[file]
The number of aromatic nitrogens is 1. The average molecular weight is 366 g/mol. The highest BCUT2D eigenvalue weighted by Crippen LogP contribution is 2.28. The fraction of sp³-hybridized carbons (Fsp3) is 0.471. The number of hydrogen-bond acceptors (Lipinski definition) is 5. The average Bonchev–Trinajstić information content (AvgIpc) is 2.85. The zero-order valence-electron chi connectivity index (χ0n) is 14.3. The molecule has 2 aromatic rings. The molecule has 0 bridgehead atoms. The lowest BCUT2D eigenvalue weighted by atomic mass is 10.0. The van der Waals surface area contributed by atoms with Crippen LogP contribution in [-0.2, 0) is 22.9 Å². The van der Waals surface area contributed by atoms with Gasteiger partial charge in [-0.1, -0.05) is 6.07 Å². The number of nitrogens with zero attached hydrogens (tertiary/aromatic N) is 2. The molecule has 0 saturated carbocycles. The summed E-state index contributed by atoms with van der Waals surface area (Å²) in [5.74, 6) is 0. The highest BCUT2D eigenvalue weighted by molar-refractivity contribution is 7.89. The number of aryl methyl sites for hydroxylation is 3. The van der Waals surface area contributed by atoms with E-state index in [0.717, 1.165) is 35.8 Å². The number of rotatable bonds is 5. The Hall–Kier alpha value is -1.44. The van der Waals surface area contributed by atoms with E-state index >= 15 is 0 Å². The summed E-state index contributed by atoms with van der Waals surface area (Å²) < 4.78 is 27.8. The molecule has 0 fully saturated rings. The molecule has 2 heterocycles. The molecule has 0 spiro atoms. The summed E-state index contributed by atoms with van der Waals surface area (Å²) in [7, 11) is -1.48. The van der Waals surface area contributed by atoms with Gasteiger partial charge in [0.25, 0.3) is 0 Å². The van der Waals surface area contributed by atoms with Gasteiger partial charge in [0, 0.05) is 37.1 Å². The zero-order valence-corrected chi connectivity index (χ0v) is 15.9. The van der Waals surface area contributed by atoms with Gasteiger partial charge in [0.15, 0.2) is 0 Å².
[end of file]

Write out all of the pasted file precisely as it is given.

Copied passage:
The number of aromatic nitrogens is 1. The average molecular weight is 366 g/mol. The highest BCUT2D eigenvalue weighted by Crippen LogP contribution is 2.28. The fraction of sp³-hybridized carbons (Fsp3) is 0.471. The number of hydrogen-bond acceptors (Lipinski definition) is 5. The average Bonchev–Trinajstić information content (AvgIpc) is 2.85. The zero-order valence-electron chi connectivity index (χ0n) is 14.3. The molecule has 2 aromatic rings. The molecule has 0 bridgehead atoms. The lowest BCUT2D eigenvalue weighted by atomic mass is 10.0. The van der Waals surface area contributed by atoms with Crippen LogP contribution in [-0.2, 0) is 22.9 Å². The van der Waals surface area contributed by atoms with Gasteiger partial charge in [-0.1, -0.05) is 6.07 Å². The number of nitrogens with zero attached hydrogens (tertiary/aromatic N) is 2. The molecule has 0 saturated carbocycles. The summed E-state index contributed by atoms with van der Waals surface area (Å²) in [5.74, 6) is 0. The highest BCUT2D eigenvalue weighted by molar-refractivity contribution is 7.89. The number of aryl methyl sites for hydroxylation is 3. The van der Waals surface area contributed by atoms with E-state index in [0.717, 1.165) is 35.8 Å². The number of rotatable bonds is 5. The Hall–Kier alpha value is -1.44. The van der Waals surface area contributed by atoms with E-state index >= 15 is 0 Å². The summed E-state index contributed by atoms with van der Waals surface area (Å²) < 4.78 is 27.8. The molecule has 0 fully saturated rings. The molecule has 2 heterocycles. The molecule has 0 spiro atoms. The summed E-state index contributed by atoms with van der Waals surface area (Å²) in [7, 11) is -1.48. The van der Waals surface area contributed by atoms with Gasteiger partial charge in [0.25, 0.3) is 0 Å². The van der Waals surface area contributed by atoms with Gasteiger partial charge in [0, 0.05) is 37.1 Å². The zero-order valence-corrected chi connectivity index (χ0v) is 15.9. The van der Waals surface area contributed by atoms with Gasteiger partial charge in [0.15, 0.2) is 0 Å².